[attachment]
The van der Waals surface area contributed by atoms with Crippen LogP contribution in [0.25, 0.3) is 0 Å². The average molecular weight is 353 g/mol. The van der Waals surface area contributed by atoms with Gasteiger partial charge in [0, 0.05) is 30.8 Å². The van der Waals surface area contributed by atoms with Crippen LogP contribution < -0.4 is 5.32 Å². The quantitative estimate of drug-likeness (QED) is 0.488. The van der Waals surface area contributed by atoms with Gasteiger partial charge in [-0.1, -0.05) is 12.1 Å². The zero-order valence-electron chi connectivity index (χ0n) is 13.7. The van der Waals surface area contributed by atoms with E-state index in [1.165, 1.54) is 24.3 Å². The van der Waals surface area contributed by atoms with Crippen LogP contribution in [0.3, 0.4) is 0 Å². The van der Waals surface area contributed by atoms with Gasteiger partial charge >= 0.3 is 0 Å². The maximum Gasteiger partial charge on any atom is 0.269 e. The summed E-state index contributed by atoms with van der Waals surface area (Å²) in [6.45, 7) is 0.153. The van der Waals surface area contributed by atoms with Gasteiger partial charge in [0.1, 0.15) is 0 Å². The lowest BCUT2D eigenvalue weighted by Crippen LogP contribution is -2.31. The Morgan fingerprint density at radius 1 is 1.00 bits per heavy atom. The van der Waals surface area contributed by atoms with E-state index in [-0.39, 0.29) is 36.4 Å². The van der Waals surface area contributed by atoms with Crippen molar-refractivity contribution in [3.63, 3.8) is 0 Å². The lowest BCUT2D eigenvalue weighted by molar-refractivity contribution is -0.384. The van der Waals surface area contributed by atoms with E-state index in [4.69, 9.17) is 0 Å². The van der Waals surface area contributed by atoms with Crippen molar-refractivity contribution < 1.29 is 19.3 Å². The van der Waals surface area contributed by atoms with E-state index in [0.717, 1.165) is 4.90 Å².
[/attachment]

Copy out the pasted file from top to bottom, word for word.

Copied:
The van der Waals surface area contributed by atoms with Crippen LogP contribution in [0.25, 0.3) is 0 Å². The average molecular weight is 353 g/mol. The van der Waals surface area contributed by atoms with Gasteiger partial charge in [0, 0.05) is 30.8 Å². The van der Waals surface area contributed by atoms with Crippen LogP contribution < -0.4 is 5.32 Å². The quantitative estimate of drug-likeness (QED) is 0.488. The van der Waals surface area contributed by atoms with Gasteiger partial charge in [-0.1, -0.05) is 12.1 Å². The zero-order valence-electron chi connectivity index (χ0n) is 13.7. The van der Waals surface area contributed by atoms with E-state index in [1.165, 1.54) is 24.3 Å². The van der Waals surface area contributed by atoms with Crippen LogP contribution in [0.3, 0.4) is 0 Å². The van der Waals surface area contributed by atoms with Gasteiger partial charge >= 0.3 is 0 Å². The maximum Gasteiger partial charge on any atom is 0.269 e. The summed E-state index contributed by atoms with van der Waals surface area (Å²) in [6.45, 7) is 0.153. The van der Waals surface area contributed by atoms with Gasteiger partial charge in [0.1, 0.15) is 0 Å². The lowest BCUT2D eigenvalue weighted by Crippen LogP contribution is -2.31. The Morgan fingerprint density at radius 1 is 1.00 bits per heavy atom. The van der Waals surface area contributed by atoms with E-state index in [-0.39, 0.29) is 36.4 Å². The van der Waals surface area contributed by atoms with Crippen molar-refractivity contribution in [3.63, 3.8) is 0 Å². The lowest BCUT2D eigenvalue weighted by molar-refractivity contribution is -0.384. The van der Waals surface area contributed by atoms with E-state index in [4.69, 9.17) is 0 Å². The van der Waals surface area contributed by atoms with Crippen molar-refractivity contribution < 1.29 is 19.3 Å². The van der Waals surface area contributed by atoms with E-state index in [0.717, 1.165) is 4.90 Å².